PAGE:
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Cardigan, PEI, Canada

Dundarave, admittedly an unusual name for a golf complex, is an old Scottish family name. To those who've not been fortunate enough to visit this golf course on Prince Edward Island of the Atlantic provinces of Canada, the island has become synonymous with leisure. Being the smallest province, and an island to boot, PEI is best known by tourists seeking the mythical home of Ann of Green Gables, the best tasting mussels in the world, and a relaxed pace of life. As the island is now connected to New Brunswick by the 13-kilometer-long Confederation Bridge, PEI is becoming the golf destination of eastern Canada. One of its main golfing tourist attractions includes Crowbush Cove, Golf Digest’s Best New Canadian Course in 1994, and the different but equally dramatic Dundarave course of Hurdzan/Fry.


Like most small island communities, everyone knows everyone else, and their politics. The life   history of Dundarave begins with a series of legal and political maneuvers that seemed to be documented in the Charlottetown newspaper everyday, with each side alleging some kind of  self-serving motivation by the other side. We read all of it, didn't understand any of it, so we just enjoyed the wonderful world of PEI while we fashioned an 18-hole golf course, a 9-hole executive course and a huge learning center.

To avoid stirring up old politics, we will limit the cast of characters to Robbie Hellstrom - who many thought should have been named "Hell Storm" for his well calculated and precision guided fits of anger.  Robbie again did what we thought was impossible -- complete a golf course complex on PEI in less than five and one-half months. Even today, we are in awe of Robbie’s ability to get things done, even if it means some  people end up seriously disliking him. Robbie showed us what he could do at Mt. Tremblant when he was the project coordinator for the Le Diable course, so he was hired to repeat the trick at Dundarave.

The Dundarave site was adjacent to the existing Brudenell River Golf Course in the Rodd's Brudenell River Resort. The total site was about 250 acres, with the ultimate plan of building a golf course and academy complex. The first step was to decide upon a clubhouse site, and one was selected to serve both the existing Brudenell River Course and the new Dundarave course. However this meant that the Dundarave course could not have returning nines because of space limitations. This turned out to be fortunate, for it meant the golf course could be routed further out onto the site, taking advantage of its most exciting parts.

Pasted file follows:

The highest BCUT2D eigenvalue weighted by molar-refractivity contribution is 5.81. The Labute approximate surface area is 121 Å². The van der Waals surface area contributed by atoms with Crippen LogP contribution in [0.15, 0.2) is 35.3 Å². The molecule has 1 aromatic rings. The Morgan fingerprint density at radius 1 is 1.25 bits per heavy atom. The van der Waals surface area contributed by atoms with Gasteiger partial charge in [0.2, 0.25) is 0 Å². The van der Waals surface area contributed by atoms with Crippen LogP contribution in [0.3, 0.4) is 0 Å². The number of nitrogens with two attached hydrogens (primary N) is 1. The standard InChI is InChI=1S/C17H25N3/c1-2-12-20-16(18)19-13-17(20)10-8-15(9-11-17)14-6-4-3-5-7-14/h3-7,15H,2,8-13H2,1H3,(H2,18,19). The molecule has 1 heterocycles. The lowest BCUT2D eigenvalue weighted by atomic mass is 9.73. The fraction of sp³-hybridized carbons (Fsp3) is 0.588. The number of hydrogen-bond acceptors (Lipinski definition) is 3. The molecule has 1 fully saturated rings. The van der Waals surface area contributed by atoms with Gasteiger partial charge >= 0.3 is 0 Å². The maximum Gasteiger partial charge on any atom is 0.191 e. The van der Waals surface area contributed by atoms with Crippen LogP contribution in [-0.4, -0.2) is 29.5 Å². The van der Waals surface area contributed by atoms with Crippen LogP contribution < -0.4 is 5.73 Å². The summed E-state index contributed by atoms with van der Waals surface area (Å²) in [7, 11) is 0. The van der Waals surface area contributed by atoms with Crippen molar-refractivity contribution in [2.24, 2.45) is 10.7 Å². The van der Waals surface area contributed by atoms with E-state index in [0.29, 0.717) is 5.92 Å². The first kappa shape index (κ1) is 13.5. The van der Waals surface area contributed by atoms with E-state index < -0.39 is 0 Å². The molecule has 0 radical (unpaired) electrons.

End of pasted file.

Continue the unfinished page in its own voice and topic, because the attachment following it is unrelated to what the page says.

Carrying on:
The result is four distinct types of golf -- links, heathland, coastal and inland. Some golf holes play in open meadows, another section is in woods, a stretch winds along the river’s edge, and several holes run up and down hills and skirt ponds and wetlands. The clay soils on PEI are made very red owing to their high iron content, and even the bunker sand is tainted red. Draining those clay soils became the biggest challenge and the most costly part of the construction. The contractor was an islander named Harry Annear, whose company, Kings County Construction, did a remarkable job interpreting our drawings, having patience with Robbie, and working in difficult site conditions.

The favorite holes for some golfers will be the ones along the Brudenell River. For others, it will be the 17th, with its great long-range view from its very high tee. The scale of the property is huge and so are the tees, greens, fairways and especially the bunkers. The golf course is more reminiscent of an A.W. Tillinghast or Stanley Thompson style course than any other we've ever done. Some people will like that, and others will not. But it seems to fit the site.

Equally exciting to the golf course is the learning center, perhaps the finest in eastern Canada. An old barn was converted into an indoor practice range for those months when everything on PEI is frozen except thoughts of improving the golf swing. Then there is a huge outdoor, natural grass practice range tee that will always have good turf on it, with a private teaching tee at the far end. The short game center (or centre, as Canadians spell it) is the place to learn and practice all kinds of approach shots from twenty yards out. These facilities are complimented with two large putting greens and a very enjoyable 9-hole executive golf course.  Anyone who is even slightly thinking about learning to play golf, or play better, will find the opportunity at the Canadian Golf Academy.


Even with the new bridge, Prince Edward Island is not easy to get to, and perhaps that is one reason it is so special. Once there you will want to return, again and again.

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